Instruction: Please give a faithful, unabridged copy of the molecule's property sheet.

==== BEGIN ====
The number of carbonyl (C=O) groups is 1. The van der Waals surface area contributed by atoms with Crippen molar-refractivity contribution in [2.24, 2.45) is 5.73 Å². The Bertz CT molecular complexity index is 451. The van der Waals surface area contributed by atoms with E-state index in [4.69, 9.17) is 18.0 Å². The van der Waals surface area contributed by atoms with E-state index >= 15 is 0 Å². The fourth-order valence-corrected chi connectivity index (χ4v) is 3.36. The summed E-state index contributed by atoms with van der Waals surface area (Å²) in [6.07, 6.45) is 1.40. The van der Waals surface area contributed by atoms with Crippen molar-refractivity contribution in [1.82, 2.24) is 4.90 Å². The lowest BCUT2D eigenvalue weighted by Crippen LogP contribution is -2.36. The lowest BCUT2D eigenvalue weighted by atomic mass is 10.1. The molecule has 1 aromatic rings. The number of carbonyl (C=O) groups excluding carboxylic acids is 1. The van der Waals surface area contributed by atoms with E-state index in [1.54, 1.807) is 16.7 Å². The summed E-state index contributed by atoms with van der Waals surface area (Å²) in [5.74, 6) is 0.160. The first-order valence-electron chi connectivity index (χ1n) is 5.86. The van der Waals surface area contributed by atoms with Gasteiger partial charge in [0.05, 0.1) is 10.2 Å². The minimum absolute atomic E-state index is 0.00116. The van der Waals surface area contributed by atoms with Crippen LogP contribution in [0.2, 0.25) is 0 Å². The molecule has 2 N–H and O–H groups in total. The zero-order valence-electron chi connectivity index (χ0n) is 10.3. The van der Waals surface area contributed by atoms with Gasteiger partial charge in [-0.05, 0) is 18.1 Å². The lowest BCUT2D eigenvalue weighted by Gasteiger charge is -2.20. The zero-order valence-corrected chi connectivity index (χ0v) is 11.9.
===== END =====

The number of carbonyl (C=O) groups is 1. The van der Waals surface area contributed by atoms with Crippen molar-refractivity contribution in [2.24, 2.45) is 5.73 Å². The Bertz CT molecular complexity index is 451. The van der Waals surface area contributed by atoms with E-state index in [4.69, 9.17) is 18.0 Å². The van der Waals surface area contributed by atoms with E-state index >= 15 is 0 Å². The fourth-order valence-corrected chi connectivity index (χ4v) is 3.36. The summed E-state index contributed by atoms with van der Waals surface area (Å²) in [6.07, 6.45) is 1.40. The van der Waals surface area contributed by atoms with Crippen molar-refractivity contribution in [1.82, 2.24) is 4.90 Å². The lowest BCUT2D eigenvalue weighted by Crippen LogP contribution is -2.36. The lowest BCUT2D eigenvalue weighted by atomic mass is 10.1. The molecule has 1 aromatic rings. The number of carbonyl (C=O) groups excluding carboxylic acids is 1. The van der Waals surface area contributed by atoms with E-state index in [1.54, 1.807) is 16.7 Å². The summed E-state index contributed by atoms with van der Waals surface area (Å²) in [5.74, 6) is 0.160. The first-order valence-electron chi connectivity index (χ1n) is 5.86. The van der Waals surface area contributed by atoms with Gasteiger partial charge in [0.05, 0.1) is 10.2 Å². The minimum absolute atomic E-state index is 0.00116. The van der Waals surface area contributed by atoms with Crippen LogP contribution in [0.2, 0.25) is 0 Å². The molecule has 2 N–H and O–H groups in total. The zero-order valence-electron chi connectivity index (χ0n) is 10.3. The van der Waals surface area contributed by atoms with Gasteiger partial charge in [-0.05, 0) is 18.1 Å². The lowest BCUT2D eigenvalue weighted by Gasteiger charge is -2.20. The zero-order valence-corrected chi connectivity index (χ0v) is 11.9.